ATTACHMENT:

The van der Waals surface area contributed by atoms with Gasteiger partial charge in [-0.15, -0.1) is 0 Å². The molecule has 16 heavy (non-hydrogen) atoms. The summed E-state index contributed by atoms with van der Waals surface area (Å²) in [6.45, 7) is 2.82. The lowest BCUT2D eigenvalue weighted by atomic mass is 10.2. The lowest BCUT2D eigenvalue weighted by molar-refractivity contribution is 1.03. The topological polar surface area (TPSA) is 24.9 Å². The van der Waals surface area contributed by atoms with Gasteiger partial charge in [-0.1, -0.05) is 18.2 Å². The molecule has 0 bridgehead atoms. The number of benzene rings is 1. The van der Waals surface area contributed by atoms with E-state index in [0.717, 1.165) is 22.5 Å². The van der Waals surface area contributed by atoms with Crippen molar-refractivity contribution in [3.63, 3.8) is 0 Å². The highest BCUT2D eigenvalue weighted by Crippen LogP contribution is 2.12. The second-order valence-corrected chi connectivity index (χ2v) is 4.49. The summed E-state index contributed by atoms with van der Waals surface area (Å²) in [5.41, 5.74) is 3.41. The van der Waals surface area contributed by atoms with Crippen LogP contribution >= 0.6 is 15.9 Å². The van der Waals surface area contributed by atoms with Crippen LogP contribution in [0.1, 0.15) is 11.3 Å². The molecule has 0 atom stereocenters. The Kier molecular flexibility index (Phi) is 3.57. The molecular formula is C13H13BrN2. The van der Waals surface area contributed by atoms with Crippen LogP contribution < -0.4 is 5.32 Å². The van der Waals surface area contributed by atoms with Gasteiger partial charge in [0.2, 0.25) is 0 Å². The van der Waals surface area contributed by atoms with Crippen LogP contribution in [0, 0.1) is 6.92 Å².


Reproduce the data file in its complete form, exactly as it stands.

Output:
The van der Waals surface area contributed by atoms with Gasteiger partial charge in [-0.15, -0.1) is 0 Å². The molecule has 16 heavy (non-hydrogen) atoms. The summed E-state index contributed by atoms with van der Waals surface area (Å²) in [6.45, 7) is 2.82. The lowest BCUT2D eigenvalue weighted by atomic mass is 10.2. The lowest BCUT2D eigenvalue weighted by molar-refractivity contribution is 1.03. The topological polar surface area (TPSA) is 24.9 Å². The van der Waals surface area contributed by atoms with Gasteiger partial charge in [-0.1, -0.05) is 18.2 Å². The molecule has 0 bridgehead atoms. The number of benzene rings is 1. The van der Waals surface area contributed by atoms with E-state index in [0.717, 1.165) is 22.5 Å². The van der Waals surface area contributed by atoms with Crippen molar-refractivity contribution in [3.63, 3.8) is 0 Å². The highest BCUT2D eigenvalue weighted by Crippen LogP contribution is 2.12. The second-order valence-corrected chi connectivity index (χ2v) is 4.49. The summed E-state index contributed by atoms with van der Waals surface area (Å²) in [5.41, 5.74) is 3.41. The van der Waals surface area contributed by atoms with Crippen LogP contribution >= 0.6 is 15.9 Å². The van der Waals surface area contributed by atoms with Crippen LogP contribution in [0.1, 0.15) is 11.3 Å². The molecule has 0 atom stereocenters. The Kier molecular flexibility index (Phi) is 3.57. The molecular formula is C13H13BrN2. The van der Waals surface area contributed by atoms with Crippen LogP contribution < -0.4 is 5.32 Å². The van der Waals surface area contributed by atoms with Gasteiger partial charge in [0.2, 0.25) is 0 Å². The van der Waals surface area contributed by atoms with Crippen LogP contribution in [0, 0.1) is 6.92 Å².